Just how anxious will people actually be to return to normal economic activity in the midst of the COVID-19 pandemic? We have grown accustomed to sharing space and social distancing in grocery stores, of course. We might even have enough practice to mitigate propagation in retail stores even while handling merchandise that might have been handled by others. Restaurants and bars will take even more time to reach comfort levels, while hair and nail salons will beckon just because of pent-up need for personal grooming.

However, one question looms over all of these issues, the Washington Post notes. Where will people actually go? You know … go? The need for relief might be a major limiting factor to the ability to rebound economically from the shutdown, no matter how aggressive state and local authorities try to roll back restrictions:

The idea of a return to life in public is unnerving enough for many people. But it turns out that one of the biggest obstacles to dining in a restaurant, renewing a doctor’s appointment or going back to the office is the prospect of having to use a public restroom — a tight, intimate and potentially germ-infested space.

It’s a hurdle vexing many business owners as they prepare to reopen in a time of social distancing, reduced capacity and heightened anxiety about the very air we breathe.

A Texas barbecue restaurant reopened only after hiring for a new job category: a bathroom monitor, who assures that people waiting their turn are spaced well apart. In Florida, malls are installing touch-free sinks and hand dryers in restrooms before opening their doors. McDonald’s is requiring franchisees to clean bathrooms every 30 minutes. Across the country, businesses are replacing blow dryers with paper towels, decommissioning urinals that now seem too close together, and removing restroom doors to create airport-style, no-touch entrances.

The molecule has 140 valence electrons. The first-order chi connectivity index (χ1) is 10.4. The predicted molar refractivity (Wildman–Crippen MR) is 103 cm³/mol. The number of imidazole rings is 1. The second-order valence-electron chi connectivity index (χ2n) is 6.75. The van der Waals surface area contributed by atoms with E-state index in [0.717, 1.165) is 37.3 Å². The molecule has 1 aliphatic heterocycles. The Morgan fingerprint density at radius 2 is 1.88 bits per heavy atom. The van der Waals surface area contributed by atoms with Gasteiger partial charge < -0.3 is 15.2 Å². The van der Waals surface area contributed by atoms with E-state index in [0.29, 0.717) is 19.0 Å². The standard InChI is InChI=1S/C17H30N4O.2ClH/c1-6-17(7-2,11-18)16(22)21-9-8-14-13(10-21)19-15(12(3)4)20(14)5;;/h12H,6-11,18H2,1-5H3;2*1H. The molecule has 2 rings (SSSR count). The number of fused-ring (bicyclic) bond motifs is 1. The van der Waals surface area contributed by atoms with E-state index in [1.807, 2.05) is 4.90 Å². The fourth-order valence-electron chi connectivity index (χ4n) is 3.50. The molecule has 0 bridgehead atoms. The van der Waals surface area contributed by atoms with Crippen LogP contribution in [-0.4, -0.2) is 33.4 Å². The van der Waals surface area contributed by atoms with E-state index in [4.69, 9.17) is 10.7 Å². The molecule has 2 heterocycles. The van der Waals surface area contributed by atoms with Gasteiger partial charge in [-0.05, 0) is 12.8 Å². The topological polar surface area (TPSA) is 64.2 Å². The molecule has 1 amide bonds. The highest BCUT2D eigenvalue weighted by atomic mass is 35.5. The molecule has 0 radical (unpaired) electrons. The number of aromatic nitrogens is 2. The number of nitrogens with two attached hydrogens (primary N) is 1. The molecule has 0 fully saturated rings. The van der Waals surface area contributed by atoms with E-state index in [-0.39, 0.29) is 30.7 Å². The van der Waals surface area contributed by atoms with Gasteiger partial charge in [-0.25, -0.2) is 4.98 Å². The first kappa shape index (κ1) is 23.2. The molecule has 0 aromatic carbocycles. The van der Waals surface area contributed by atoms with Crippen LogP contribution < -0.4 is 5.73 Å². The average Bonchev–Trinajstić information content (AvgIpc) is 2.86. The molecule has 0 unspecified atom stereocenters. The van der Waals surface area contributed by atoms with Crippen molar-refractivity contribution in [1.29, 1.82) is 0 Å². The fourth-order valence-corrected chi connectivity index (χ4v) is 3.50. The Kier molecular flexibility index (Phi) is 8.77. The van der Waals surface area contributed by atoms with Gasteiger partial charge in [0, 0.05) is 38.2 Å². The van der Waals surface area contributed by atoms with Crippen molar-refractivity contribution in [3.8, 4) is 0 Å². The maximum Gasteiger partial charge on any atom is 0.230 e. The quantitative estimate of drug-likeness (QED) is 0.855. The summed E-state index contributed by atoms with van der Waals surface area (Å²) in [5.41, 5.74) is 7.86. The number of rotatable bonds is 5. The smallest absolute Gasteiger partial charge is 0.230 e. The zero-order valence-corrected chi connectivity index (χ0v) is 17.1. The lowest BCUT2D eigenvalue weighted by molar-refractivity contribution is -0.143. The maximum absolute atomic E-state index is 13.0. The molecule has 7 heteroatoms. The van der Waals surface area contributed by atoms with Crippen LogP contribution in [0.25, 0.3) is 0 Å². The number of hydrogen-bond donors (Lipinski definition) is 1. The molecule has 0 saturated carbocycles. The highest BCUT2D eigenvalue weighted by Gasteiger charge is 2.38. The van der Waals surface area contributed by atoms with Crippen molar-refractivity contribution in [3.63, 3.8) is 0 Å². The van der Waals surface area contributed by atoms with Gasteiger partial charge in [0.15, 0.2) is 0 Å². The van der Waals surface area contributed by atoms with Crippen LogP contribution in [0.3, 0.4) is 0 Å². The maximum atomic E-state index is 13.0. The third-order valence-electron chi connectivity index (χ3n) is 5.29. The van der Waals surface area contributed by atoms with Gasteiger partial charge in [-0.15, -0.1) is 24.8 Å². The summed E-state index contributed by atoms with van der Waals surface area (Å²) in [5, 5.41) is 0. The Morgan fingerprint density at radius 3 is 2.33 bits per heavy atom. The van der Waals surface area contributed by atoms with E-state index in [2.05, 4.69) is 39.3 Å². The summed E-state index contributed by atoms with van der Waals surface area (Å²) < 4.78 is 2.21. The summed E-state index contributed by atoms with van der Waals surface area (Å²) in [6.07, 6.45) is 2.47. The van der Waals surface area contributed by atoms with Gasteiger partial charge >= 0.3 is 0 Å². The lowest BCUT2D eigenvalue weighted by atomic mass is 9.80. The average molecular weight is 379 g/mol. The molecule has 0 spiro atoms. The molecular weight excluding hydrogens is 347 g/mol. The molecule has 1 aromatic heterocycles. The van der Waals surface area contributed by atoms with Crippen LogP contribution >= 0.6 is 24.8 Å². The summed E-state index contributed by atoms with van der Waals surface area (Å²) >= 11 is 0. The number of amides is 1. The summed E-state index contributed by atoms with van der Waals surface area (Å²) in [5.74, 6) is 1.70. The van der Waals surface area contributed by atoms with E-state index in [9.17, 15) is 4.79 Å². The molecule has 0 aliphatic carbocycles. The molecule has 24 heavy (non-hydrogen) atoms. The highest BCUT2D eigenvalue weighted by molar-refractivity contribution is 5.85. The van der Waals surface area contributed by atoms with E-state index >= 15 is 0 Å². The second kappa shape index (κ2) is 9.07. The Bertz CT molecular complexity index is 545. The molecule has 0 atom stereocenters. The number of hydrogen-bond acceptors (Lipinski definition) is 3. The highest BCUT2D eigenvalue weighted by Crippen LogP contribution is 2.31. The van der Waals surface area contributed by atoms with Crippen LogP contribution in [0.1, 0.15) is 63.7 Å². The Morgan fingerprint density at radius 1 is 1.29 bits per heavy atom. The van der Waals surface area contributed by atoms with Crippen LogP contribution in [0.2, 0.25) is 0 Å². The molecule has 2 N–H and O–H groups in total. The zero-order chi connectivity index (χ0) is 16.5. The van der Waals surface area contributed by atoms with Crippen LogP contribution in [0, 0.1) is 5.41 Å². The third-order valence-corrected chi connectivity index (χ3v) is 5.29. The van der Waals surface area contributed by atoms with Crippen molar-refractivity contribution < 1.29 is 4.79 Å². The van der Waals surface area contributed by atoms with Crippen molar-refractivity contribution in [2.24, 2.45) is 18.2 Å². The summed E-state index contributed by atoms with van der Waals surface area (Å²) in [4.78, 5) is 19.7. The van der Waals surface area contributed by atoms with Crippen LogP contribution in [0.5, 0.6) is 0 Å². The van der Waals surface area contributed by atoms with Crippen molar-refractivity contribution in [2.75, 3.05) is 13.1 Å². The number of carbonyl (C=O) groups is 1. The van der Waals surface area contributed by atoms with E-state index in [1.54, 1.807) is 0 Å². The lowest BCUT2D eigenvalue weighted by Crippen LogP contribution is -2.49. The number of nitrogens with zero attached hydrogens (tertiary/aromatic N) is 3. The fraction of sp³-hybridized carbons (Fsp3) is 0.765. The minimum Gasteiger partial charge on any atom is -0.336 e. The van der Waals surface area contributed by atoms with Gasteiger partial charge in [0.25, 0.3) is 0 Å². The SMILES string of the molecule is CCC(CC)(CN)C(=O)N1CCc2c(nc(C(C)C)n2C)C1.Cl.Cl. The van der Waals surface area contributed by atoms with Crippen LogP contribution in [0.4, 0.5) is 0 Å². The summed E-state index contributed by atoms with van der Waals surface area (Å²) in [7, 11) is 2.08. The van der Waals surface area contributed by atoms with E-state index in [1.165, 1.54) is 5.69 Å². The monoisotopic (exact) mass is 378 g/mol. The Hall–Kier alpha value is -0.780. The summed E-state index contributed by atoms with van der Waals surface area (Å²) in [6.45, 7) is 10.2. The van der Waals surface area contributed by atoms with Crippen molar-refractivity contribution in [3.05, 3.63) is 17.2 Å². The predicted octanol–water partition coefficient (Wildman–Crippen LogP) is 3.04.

Even drive-in theaters have this problem. While drive-ins have the virtue of isolation over the closed-HVAC systems of indoor cinemas, they both share one inevitable obstacle. It’s nearly impossible to sit through one movie, let alone a double feature, without finding a bathroom. (Or for that matter one Lord of the Rings film, especially since a scene with Arwen is the universally accepted signal for a, um, download.) One such drive-in had to hire extra employees to continually clean the facilities:

In San Luis Obispo, Calif., the Sunset Drive-In held back from reopening even though the health department gave it the green light because the owner needed time to figure out how to address customers’ concerns about catching the novel coronavirus in the bathroom. …

The theater reopened over the weekend with extra employees to disinfect the bathrooms every 30 minutes and limits on queuing up.

Before pooh-poohing these concerns (sorry!), the Post’s Marc Fisher reminds us that Americans already have a significant reluctance to use public restrooms. These days, their concerns have more merit. The COVID-19 virus can be detected in stool for up to a month after first exposure, which may not seem relevant except that flushing toilets typically send up an aerosol of droplets from the bowl’s contents as high as six feet up. That doesn’t even account for the seats on which those land, not to mention all of the other surfaces that come into common contact. Even a fully automated restroom will have significant disincentives for use in a pandemic.

That will undoubtedly complicate efforts to reopen the economy. Those who already feel reluctant will feel even more so, especially after their first experience of needing a bathroom while in a public place. Even the more adventurous will likely plan around those contingencies by factoring in shorter trips or at least more frequent returns home. Most of us will recall the conditions of mostpublic restrooms prior to the pandemic and make plans that don’t involve more than an hour or two of time away from home sweet home. That will mean less economic activity no matter what else happens, unless and until a vaccine or effective treatment emerges.

This gets to a factor that policymakers can’t plan around — public confidence. Restrictions should get rolled back soon so that people can make these decisions for themselves, but make no mistake that decisions will be made on re-engagement. Rebuilding confidence in the public square and public health will be a long, slow process, and it will have unexpected obstacles along the way. The public toilet will definitely be one of those, but so will HVAC systems that recirculate air, dressing rooms in clothing stores, and so on.

In other words: Don’t expect a full recovery until people know they have somewhere to go, IYKWIMAITYD.